I agree with David and would add that deregulation and more competition would help bring the costs down. If your utility scheme was recently privatized then it may take some time for competition to break down the monopoly walls.

PS: Making a proper batch of fish and chips for dinner

Last edited by ChuangTzu; 01-11-2019 at 05:54 PM.
 
Old 01-11-2019, 06:32 PM   #7
rvijay
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Considering the main topic here is about energy, check out peak oil theory and the book collapse by Jared Diamond. These two seem to be good indicators of what lies far ahead for many parts of society. For some it will be sooner than later.
 
Old 01-11-2019, 06:44 PM   #8
ChuangTzu
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Quote:
Originally Posted by rvijay View Post
Considering the main topic here is about energy, check out peak oil theory and the book collapse by Jared Diamond. These two seem to be good indicators of what lies far ahead for many parts of society. For some it will be sooner than later.
I think that should be continued here: https://www.linuxquestions.org/quest...ge-4175635536/
 
Old 01-11-2019, 06:59 PM   #9
rvijay
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Quote:
Originally Posted by ChuangTzu View Post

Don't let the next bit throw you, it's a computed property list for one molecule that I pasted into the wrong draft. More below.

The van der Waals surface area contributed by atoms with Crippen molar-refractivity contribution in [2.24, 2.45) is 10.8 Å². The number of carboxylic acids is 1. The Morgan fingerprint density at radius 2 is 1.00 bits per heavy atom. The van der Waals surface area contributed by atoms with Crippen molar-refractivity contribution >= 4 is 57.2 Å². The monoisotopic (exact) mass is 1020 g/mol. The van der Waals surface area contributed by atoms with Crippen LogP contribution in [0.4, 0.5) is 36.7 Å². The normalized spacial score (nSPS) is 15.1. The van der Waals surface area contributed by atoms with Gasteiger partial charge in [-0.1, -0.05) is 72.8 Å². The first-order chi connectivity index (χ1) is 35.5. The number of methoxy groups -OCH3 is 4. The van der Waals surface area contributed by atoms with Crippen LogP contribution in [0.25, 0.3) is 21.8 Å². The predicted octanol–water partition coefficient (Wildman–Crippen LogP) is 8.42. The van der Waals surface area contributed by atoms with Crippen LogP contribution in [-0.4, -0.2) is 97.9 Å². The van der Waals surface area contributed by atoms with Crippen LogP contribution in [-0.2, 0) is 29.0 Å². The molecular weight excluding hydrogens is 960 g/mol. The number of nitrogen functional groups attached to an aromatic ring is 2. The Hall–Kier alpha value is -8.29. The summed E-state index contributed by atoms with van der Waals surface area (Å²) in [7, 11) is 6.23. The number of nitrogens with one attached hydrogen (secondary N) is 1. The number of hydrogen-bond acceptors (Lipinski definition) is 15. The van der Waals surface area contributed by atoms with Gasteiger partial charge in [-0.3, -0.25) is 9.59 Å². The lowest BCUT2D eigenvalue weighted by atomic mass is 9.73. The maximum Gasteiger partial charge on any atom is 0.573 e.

I think that should be continued here: https://www.linuxquestions.org/quest...ge-4175635536/
Climate change is another different topic, am not going into that. Thanks for the suggestion anyways.
 
Old 01-11-2019, 08:27 PM   #10
wpeckham
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I have only found one solution that is significantly cheaper and better, and it depends heavily upon the availability of inexpensive solar panel arrays.
 
Old 01-15-2019, 05:01 PM   #11
rob.rice
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want to get even more pissed off

I had a device that would charge a 22Wh battery over 20 hours with an input of 1Wh

a simple device 1 NC relay 1 diode 1 coil 4 magnets

the big problem with it is it would unsolder the connections so complacently there was clean metal left on one side of the joint
like it had never been soldered in the first place

the point is we don't need to use fossil fuels at all
some free energy devices work

Last edited by rob.rice; 01-15-2019 at 05:09 PM.
 
Old 01-15-2019, 09:44 PM   #12
frankbell
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If you thought your electric company wass bad, remind yourself that it could have been PG&E. https://www.nytimes.com/2019/01/14/b...alifornia.html
 
Old 01-15-2019, 10:14 PM   #13
jefro
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"public utility becomes a profit-making private company" Well, can't say that I've ever heard of a not for profit utility. Even Monopoly game you have to pay.